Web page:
In addition to improving your eating habits, an effective meal plan can also decrease your food budget and prevent veggies from spoiling in the fridge.
Did you know an estimated 30-40% of the food supply in the US is lost to food waste? (source)
Of that, a substantial portion of waste happens right in our own kitchens when we discard spoiled food. The silver lining to this shocking information is this means you can make a significant impact for the world AND your own food budget if you can decrease waste in your home.
The best way to prevent food waste is to create a meal plan for your family.
If you take a few minutes every week to do this, you’ll not only save time and stress (imagine no longer panicking when someone in your family asks you, “What’s for dinner?”) but you’ll also be helping the planet by reducing your family’s carbon footprint.
Where do you start? Here are three ways meal planning can help you reduce your family’s food waste:
#1: Buy Only What you Need
How do you avoid the trap of, “Well I might need that so I’d better grab it” at the grocery store?
You take a list.
How do you know what’s on your grocery list? You make a plan.
If you’re making a meal plan on the fly while you’re walking down the aisles of the grocery store, it’s hard to have a good idea of how much food you really need to buy.
How many times this week are you planning to cook?
Do you already have a can of tomatoes at home or should you buy an extra?
What plans do you have this week that might prevent you from cooking as often as usual?
These are just some of the examples of important things to consider before going to the grocery store. Once perusing the aisles you just have too many other things to think about to effectively bring home what you need and leave behind what you don’t.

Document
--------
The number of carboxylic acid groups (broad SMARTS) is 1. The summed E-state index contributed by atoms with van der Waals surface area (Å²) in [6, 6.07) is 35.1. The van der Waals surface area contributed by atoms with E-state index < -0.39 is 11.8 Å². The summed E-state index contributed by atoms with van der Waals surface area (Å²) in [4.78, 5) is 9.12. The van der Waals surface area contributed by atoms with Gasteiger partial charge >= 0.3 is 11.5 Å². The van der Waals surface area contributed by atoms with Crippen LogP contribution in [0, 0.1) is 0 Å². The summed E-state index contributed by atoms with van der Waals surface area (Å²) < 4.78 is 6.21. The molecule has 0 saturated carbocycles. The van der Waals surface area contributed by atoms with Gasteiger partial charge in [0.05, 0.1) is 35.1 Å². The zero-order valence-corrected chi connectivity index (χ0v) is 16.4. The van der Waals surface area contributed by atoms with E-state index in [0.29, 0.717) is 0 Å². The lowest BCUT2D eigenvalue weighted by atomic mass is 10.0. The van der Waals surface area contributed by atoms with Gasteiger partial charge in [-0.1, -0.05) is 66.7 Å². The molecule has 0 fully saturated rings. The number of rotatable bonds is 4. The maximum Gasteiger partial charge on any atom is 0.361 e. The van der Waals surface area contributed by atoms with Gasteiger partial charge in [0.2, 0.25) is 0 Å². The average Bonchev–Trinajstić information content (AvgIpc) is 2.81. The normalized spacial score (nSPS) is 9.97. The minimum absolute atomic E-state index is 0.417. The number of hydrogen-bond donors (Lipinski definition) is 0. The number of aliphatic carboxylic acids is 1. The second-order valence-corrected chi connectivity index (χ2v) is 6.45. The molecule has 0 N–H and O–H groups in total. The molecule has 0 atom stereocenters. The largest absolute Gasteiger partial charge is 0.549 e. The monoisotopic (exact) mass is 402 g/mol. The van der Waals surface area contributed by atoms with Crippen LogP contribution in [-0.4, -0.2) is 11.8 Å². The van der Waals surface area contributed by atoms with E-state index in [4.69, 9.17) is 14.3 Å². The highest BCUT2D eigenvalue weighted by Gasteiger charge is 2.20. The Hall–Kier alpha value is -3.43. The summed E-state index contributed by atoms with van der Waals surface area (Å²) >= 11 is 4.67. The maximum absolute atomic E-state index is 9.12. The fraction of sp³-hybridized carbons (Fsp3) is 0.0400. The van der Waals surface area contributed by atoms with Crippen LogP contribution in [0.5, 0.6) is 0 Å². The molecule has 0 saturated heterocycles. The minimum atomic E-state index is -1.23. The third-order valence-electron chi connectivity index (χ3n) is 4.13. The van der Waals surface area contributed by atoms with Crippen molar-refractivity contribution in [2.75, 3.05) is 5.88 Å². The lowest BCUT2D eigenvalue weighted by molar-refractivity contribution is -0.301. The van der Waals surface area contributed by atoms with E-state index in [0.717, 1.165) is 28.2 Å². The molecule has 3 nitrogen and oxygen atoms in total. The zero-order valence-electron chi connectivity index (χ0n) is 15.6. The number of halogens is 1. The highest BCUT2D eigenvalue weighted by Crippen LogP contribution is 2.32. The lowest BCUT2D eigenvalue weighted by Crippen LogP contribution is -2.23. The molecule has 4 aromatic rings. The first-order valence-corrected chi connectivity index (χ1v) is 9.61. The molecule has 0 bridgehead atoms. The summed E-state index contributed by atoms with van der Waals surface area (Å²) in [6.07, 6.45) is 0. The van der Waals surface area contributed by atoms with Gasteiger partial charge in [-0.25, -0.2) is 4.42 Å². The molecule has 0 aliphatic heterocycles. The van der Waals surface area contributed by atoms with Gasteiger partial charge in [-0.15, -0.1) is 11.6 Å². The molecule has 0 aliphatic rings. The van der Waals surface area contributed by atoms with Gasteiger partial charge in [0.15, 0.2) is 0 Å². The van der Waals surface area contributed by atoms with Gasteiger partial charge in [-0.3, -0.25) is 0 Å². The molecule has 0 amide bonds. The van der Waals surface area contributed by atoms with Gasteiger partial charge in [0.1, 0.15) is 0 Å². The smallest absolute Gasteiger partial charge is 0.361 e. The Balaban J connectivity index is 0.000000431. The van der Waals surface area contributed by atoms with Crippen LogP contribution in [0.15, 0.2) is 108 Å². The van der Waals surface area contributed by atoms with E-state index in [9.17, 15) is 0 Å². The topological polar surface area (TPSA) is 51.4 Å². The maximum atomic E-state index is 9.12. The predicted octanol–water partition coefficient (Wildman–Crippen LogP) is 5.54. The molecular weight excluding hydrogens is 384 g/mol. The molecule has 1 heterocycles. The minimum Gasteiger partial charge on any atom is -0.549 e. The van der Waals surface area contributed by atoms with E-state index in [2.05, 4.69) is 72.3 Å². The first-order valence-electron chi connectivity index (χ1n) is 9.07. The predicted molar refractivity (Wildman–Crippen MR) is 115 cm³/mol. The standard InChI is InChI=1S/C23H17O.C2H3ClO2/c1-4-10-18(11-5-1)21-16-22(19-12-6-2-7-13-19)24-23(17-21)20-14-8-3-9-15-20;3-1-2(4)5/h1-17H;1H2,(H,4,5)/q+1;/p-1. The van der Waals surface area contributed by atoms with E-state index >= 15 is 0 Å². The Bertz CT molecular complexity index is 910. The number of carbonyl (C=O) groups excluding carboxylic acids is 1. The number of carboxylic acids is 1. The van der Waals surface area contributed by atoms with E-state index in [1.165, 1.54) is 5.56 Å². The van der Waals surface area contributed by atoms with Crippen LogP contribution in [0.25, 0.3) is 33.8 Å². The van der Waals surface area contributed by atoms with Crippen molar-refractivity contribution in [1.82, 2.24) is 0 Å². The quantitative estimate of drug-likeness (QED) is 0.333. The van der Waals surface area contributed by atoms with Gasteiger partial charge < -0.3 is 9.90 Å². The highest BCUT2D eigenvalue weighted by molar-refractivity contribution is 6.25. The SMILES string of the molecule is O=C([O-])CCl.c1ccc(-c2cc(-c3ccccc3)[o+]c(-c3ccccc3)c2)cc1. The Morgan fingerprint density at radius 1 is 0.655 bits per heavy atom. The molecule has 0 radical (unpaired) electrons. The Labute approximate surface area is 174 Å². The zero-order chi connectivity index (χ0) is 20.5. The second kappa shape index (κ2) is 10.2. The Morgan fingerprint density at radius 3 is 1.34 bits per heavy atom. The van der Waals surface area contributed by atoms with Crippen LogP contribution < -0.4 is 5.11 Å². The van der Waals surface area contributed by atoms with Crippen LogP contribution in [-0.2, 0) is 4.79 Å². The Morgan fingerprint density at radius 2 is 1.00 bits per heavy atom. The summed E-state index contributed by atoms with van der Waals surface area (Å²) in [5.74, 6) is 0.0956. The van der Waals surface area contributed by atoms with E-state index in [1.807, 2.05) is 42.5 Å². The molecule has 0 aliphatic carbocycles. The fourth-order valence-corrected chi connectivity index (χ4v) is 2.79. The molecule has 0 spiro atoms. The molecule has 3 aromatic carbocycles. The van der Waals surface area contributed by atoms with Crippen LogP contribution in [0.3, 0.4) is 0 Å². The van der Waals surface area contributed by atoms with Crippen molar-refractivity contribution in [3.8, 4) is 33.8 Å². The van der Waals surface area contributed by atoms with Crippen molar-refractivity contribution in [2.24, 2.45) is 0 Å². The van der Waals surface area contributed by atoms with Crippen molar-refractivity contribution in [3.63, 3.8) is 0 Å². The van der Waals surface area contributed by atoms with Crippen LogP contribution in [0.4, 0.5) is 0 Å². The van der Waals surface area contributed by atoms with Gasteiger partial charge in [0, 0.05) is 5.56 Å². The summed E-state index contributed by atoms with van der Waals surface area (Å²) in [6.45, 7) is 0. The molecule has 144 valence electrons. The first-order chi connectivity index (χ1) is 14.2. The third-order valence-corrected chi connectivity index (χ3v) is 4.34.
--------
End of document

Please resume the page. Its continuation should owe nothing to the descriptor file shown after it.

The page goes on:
Pro Tip: going to the store with a grocery list can save you hundreds of dollars in groceries over the course of the year – not to mention the time you save from avoiding wandering down unneeded grocery store aisles. Saving 15 minutes at the grocery store every week is reason enough alone to create a plan before going!
#2: Use Alllll Your Leftovers
We’ve all been there: holding the reusable container at arm’s length, nervous to open the lid to see if last week’s casserole has turned into a science experiment.
Managing leftovers can be challenging: you need enough so you don’t have to cook every night, but not so many they go unused and end up spoiling.
As part of your meal plan, think through which recipes make enough for leftovers and incorporate these into your weekly schedule. This will prevent those scary-smelling experiments from becoming a weekly occurrence.
Pro Tip: when putting away dinner, package leftovers into individual containers so they’re ready to grab and go the next day without taking more time to repackage.
#3: Plan Around Perishable Vegetables
The only thing I hate more than the scary leftovers-turned-science-experiments are finding my vegetables wilted and soggy in the back of the fridge.
Some vegetables have a longer shelf life; others tend to ripen (and then spoil) within a few days of picking them up at the store or farmer’s market.
As you create your meal plan, use recipes which include these more perishable ingredients (tomatoes, salad greens, and avocados) sooner in the week than vegetables with a longer shelf-life (carrots, potatoes, or winter squash).
Why? Well, life happens.
Even the most planned, well-intentioned home chef will find themselves needing to move around the meal plans during the week. If you’ve planned the perishable meals sooner in the week, you can easily move these back a few days before the vegetables spoil.
Recipes with shelf-stable ingredients can often wait until the next week if something came up and you don’t end up using all your planned recipes.
Pro Tip: What do you do with the inevitable vegetables that do somehow end up spoiling? Use these to make vegetable stock or add to your compost to avoid throwing them away altogether.